IGBBA: Gifted Education

Classification: 
I: Instructional
Code: 
IGBBA

The policy of the Board of School Trustees (the “Board”) is consistent with the Ministry of Education’s commitment to the development of abilities of every student to her/his fullest potential, both as an individual and as a member of society.  The Board recognizes the importance of providing programs and services to identify and develop the abilities and talents of children and youth who demonstrate extraordinary learning ability and/or outstanding talent.  The development of the individual intellectually, physically, socially, and emotionally is valued for the sake of the individual, as well as for society as a whole.  

Goal 

The long-term goal for Gifted Education is defensible and comprehensive educational programs and services for gifted learners, Kindergarten through Grade 12.  Achievement of this goal requires programs and services that respond to the diversity of needs of the student population and offer equity of access for students in all areas of the city. 

Definition 

According to the Ministry of Education, a student is considered gifted when: 

“...she/he possesses demonstrated or potential abilities that give evidence of exceptionally high capability with respect to intellect, creativity, or the skills associated with specific disciplines.  These abilities are demonstrated with extraordinary task commitment.  Gifted students often demonstrate outstanding abilities in more than one area.  They may, however, also have accompanying disabilities and should not be expected to have strengths in all areas of intellectual functioning.” 

The operational definition of Gifted Education for the Board involved consideration of a set of formal policies and practices, as outlined in the Gifted Education Identification Guidelines (1989). 

Program 

The Board recognizes that a variety of differentiated provisions are required to meet the diversity and range of educational needs of these students.  Programs are often a blend of opportunities available in the school and the community.  The more extraordinary the abilities of the student, the more his or her program will be expanded beyond the regular classroom.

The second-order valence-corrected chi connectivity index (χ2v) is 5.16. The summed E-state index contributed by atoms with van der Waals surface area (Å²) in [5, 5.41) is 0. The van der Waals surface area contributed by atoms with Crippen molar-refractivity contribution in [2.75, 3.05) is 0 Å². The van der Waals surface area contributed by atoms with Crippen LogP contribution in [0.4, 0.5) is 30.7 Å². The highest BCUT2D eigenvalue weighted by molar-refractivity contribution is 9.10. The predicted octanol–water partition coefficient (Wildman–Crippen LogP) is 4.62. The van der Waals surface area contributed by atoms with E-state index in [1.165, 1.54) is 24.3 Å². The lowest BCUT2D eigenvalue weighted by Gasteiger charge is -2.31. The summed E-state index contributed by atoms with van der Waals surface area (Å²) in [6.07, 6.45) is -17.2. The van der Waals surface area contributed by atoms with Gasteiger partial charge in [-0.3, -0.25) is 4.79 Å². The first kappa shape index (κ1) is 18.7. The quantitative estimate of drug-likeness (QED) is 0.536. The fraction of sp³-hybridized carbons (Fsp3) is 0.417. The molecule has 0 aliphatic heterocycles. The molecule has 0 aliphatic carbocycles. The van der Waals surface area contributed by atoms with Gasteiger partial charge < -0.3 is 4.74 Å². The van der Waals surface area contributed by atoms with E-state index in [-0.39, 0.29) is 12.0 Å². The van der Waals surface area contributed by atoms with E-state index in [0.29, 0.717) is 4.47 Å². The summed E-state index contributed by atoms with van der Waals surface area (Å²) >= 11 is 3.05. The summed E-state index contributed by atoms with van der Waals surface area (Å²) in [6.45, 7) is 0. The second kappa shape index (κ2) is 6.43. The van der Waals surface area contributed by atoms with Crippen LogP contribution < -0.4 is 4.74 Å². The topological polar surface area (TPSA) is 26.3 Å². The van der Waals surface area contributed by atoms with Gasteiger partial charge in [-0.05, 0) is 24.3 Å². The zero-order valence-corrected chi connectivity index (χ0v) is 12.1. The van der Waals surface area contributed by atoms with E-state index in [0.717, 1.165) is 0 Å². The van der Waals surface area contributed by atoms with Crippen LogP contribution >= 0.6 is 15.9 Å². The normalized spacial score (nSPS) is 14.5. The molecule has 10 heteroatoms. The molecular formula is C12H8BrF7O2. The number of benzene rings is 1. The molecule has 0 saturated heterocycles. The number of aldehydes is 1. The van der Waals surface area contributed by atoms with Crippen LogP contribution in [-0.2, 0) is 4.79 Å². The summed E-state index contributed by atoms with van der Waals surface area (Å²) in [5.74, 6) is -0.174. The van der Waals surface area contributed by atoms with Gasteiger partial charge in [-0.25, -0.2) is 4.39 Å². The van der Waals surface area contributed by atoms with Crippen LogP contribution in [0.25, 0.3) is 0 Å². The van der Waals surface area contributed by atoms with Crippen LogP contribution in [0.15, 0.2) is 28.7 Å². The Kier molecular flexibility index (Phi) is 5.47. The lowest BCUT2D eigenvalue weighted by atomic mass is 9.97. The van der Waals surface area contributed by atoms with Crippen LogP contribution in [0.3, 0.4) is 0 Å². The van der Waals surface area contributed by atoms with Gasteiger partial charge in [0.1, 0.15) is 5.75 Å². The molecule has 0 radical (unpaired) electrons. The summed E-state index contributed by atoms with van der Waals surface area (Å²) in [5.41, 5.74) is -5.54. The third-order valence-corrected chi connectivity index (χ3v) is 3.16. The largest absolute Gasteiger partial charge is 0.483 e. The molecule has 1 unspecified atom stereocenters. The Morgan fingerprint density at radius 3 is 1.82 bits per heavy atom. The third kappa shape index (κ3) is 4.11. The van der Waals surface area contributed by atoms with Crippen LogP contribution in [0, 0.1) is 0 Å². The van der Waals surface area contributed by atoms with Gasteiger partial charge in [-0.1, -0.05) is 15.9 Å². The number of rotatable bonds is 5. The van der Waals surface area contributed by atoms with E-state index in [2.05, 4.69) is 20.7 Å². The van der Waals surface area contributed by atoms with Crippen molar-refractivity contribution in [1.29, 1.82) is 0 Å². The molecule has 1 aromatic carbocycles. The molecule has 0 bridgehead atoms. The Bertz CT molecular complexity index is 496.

Enrichment involves supplementing and extending prescribed curriculum as an integral part of the regular classroom program.  Enrichment is a general response to the occasional needs of a fairly large number of students and is an appropriate but limited response to that small portion of the student population identified as gifted. 

Gifted Education implies the provision of specialized educational support services additional to those available within the context of the regular curriculum.  This response will often involve modifying the student’s program rather than simply adding to it.  It is a continuing, co-ordinated response to the individual needs of students specifically identified as gifted. 

Principles for programming include the following: 

  • qualitatively and quantitatively different learning experiences,
  • opportunities to interact with age peers and peers of similar abilities,
  • support for growth in the cognitive and affective domains,
  • appropriate modifications of content, process, product, pacing and learning environment,
  • extensions beyond schools into larger communities,
  • provision of extensive learning experiences in areas of individual talent,
  • provision of services to gifted students with learning difficulties or emotional vulnerability. 

In order to respond to the individual needs of gifted students, a variety of programming options are required that are not usually available in the context of the regular classroom involving, but not limited to, resource/challenge centres, mentors, specialist teachers, special courses, and curriculum differentiated in pace, complexity, and scope. 

DMT Responsibility: AS-DLS

Agreement References: 
Ministry of Education Special Education Services: A Manual of Policies, Procedures and Guidelines, 1995
Adopted Date: 
Monday June 17, 1985
Revision Date: 
Aug 1990
Sep 1998
Feb 1999